We spend much of our lives indoors where we interact with building microbiomes. We have developed methodologies to identify the microbes to which target groups are routinely exposed.
The indoor environment impacts our health and well-being.
By some estimates, we spend 90 percent of our time indoors where we are subjected to a range of exposures - including building microbiomes originating in building users, the surrounding environment and building materials.
According to the EPA, these exposures can have variously neutral, adverse, or beneficial effects depending on the person, their health and microorganism types.
Some microbes are linked to allergies or may be antibiotic resistant or toxin-producing. Conversely, exposure to some other microorganisms early in life may have protective effects.
In the current project we developed methodologies to sample and identify building microbiomes with focus on nursery schools and nursing homes.
More about the project
People spend much of their day indoors. Here they are exposed to the microorganisms and their products that are present in buildings, often referred to as the indoor microbiome. This contact is now known to have relevance for human health and development.
Ventilation design and rates in homes, and in public buildings such as nursery schools and healthcare facilities, must address a delicate balance between reducing pathogen loads and meeting current energy efficiency standards.
This balance received much attention after the current project period, where increased ventilation rates to reduce the risk of exposure to Covid-containing aerosols, required innovative thinking with regards to energy conservation.
With the advent of high throughput sequencing technologies, exact characterizations of microbial exposures can be attempted.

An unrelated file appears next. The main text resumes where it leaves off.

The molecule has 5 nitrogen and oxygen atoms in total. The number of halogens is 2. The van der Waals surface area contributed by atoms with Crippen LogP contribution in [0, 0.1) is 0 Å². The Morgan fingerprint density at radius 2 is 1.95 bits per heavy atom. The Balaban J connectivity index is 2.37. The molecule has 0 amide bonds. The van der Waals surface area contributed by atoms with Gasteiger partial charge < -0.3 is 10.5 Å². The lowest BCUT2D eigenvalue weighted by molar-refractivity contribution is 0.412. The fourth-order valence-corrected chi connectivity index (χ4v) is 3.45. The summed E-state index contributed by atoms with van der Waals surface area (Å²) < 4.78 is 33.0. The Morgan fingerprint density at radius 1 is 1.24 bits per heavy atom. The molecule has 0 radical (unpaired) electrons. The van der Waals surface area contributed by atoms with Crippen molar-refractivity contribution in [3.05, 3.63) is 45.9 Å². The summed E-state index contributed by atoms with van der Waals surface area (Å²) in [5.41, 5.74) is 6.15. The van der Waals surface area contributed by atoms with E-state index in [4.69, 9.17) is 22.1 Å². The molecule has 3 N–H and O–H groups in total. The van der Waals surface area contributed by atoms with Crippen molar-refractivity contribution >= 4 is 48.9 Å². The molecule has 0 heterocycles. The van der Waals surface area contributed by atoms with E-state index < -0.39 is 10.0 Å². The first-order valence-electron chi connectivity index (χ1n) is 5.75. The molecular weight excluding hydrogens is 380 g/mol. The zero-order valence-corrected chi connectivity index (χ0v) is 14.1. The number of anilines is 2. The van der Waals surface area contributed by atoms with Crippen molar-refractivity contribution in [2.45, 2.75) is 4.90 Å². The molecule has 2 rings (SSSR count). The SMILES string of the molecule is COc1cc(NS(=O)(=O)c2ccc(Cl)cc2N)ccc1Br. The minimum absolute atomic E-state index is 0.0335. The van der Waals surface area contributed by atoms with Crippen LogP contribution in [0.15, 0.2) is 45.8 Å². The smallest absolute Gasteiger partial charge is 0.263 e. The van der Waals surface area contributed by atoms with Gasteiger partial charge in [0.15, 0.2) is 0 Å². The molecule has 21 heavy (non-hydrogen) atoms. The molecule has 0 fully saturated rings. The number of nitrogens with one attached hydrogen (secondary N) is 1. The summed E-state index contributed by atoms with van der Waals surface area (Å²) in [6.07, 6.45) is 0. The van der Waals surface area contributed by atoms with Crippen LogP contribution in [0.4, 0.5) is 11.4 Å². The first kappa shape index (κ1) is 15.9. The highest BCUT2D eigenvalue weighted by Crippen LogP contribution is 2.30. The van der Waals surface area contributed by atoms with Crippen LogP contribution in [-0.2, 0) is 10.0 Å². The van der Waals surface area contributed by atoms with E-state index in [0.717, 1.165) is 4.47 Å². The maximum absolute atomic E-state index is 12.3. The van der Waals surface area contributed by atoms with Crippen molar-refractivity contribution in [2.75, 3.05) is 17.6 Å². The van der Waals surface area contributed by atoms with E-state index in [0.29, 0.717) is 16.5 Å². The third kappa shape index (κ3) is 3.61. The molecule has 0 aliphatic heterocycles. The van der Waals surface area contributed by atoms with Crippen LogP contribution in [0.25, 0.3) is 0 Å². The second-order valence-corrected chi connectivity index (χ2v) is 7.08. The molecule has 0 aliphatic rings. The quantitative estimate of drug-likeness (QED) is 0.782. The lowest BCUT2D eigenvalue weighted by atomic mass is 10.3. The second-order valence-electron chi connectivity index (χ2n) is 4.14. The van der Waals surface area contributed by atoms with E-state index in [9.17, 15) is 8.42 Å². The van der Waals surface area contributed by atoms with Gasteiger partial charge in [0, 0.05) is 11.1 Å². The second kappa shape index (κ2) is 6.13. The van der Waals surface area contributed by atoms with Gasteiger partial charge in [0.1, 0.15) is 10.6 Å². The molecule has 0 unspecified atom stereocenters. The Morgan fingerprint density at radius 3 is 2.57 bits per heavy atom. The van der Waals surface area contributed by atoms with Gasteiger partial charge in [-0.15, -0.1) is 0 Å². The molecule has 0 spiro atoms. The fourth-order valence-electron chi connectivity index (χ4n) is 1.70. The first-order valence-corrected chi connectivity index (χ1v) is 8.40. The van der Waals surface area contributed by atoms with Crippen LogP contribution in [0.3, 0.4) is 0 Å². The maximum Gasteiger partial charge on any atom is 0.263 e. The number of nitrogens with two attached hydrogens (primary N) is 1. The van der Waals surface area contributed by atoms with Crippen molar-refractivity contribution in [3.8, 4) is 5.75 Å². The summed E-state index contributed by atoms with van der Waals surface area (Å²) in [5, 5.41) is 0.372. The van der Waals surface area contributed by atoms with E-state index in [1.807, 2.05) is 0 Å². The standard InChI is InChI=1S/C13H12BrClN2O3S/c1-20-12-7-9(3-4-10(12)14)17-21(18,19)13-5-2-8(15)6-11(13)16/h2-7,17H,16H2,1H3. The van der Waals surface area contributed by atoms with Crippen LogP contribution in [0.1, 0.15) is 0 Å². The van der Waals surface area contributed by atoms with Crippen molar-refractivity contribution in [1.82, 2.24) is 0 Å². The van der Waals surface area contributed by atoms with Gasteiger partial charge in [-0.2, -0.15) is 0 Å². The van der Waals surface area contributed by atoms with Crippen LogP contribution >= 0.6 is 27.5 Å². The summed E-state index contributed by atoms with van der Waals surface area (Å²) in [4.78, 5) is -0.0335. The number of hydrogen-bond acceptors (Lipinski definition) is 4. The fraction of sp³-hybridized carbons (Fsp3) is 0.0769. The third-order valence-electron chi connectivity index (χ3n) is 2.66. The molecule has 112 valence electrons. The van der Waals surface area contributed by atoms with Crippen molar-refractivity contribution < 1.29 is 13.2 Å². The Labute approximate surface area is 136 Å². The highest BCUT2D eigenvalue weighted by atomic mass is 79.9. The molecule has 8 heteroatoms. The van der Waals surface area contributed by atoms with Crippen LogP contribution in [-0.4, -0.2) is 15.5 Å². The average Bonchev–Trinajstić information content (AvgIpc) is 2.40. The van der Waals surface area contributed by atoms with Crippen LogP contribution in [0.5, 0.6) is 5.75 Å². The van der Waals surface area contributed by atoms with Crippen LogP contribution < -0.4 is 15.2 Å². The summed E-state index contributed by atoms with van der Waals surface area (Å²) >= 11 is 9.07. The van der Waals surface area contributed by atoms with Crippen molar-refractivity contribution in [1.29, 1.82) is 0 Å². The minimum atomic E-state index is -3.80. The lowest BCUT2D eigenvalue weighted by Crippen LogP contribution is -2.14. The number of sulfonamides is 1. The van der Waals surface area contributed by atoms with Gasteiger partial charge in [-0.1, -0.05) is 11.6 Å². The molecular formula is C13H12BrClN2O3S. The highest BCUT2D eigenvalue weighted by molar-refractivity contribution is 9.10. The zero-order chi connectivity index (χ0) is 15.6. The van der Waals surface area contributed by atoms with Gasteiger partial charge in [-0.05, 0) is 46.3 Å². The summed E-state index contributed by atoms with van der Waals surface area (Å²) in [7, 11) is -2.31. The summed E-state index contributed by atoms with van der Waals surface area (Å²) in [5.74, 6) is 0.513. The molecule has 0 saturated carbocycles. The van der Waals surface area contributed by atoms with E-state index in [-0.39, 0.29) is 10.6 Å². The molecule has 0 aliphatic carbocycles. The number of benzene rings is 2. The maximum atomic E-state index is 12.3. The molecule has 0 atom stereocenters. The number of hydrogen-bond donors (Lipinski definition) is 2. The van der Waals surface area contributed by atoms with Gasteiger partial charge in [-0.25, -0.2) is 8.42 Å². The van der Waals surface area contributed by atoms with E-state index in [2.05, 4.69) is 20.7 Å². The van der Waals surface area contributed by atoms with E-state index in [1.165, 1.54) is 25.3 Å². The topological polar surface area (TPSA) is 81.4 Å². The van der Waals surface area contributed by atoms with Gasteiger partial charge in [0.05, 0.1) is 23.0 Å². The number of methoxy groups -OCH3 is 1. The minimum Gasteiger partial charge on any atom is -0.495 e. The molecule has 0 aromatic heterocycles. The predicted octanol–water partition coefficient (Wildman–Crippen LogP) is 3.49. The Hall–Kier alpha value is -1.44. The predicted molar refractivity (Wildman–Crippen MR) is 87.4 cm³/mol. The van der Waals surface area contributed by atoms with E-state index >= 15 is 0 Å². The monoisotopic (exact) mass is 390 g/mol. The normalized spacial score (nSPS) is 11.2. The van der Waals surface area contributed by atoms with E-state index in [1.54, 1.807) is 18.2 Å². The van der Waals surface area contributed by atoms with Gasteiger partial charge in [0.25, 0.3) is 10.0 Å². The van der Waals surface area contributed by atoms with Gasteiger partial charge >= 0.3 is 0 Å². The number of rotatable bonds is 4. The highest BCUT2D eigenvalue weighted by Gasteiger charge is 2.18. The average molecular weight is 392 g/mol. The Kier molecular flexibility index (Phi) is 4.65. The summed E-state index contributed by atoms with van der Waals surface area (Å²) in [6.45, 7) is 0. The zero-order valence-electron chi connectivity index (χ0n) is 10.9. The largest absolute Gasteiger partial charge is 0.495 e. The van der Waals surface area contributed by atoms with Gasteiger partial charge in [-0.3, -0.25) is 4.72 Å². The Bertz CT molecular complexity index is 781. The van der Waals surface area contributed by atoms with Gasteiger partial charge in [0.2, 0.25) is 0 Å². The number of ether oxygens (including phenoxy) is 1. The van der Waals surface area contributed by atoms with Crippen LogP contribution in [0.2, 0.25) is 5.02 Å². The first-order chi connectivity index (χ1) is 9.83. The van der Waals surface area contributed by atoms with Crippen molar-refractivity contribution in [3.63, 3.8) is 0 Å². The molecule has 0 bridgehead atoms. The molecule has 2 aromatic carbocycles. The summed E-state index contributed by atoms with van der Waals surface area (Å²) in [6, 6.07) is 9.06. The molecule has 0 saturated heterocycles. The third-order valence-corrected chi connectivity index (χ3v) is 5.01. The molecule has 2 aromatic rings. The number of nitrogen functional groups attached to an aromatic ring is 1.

Through a series of three interrelated studies, we collected both floor dust and dust filter samples from heating, ventilation and air conditioning (HVAC) systems, and characterized the microbial composition of air entering and leaving buildings.
We developed methodologies for isolation of microbes, and microbial DNA and endotoxins from HVAC-filter dust (and nursery floors). Microbial DNA was identified using two NGS approaches, namely Oxford Nanopore MinION and Ilumina MiSeq.
A general observation was that ventilation exhaust-filter dust and indoor floor samples had high proportions of human-associated bacterial taxa, some of clinical significance.
In addition, the results of endotoxin and antibiotic resistance gene-analyses showed the presence of both toxins (although at very low concentrations) and resistance genes of clinical relevance.
Culturing of filter samples showed there were far greater numbers of microbes leaving than entering building, and slightly high endotoxin concentrations.
The studies thus provided, albeit indirectly, a description of indoor microbial exposures and how indoor air differed from the surrounding environment.
Furthermore, HVAC performance is often compromised by faults in the system or maintenance. Thus, as part of the study we routinely checked how filters were installed and performing. On one occasion it was found that bag filters were installed with the wrong orientation, so that during pauses in ventilation (weekends), deflated filters trailed the floor where they picked up dust and moisture.
Culturing of indoor surfaces revealed areas of poor hygiene where there was a need for improved cleaning practices.
Early exposures to microbes are known to be important for the development of bodily microbiomes and immune function, and the study was pertinent in that it showed which organisms kindergarten children are exposed to.
Furthermore, the project showed that indoor microbial communities were clearly structured by human occupancy and that these changed over an 11 month-period from the first weeks of opening of a newly constructed kindergarten.
After isolation of DNA, concentration and identification are required to generate libraries of microbial taxa.
In a bench-mark study which won second prize as a faculty original publication, we found that Oxford Nanopore Minion technology achieved a good, and greater than Illumina MiSeq, taxonomic resolution of indoor microbial communities, particularly at the species level.
This suggested a potential use of the former for future studies of indoor microbial communities.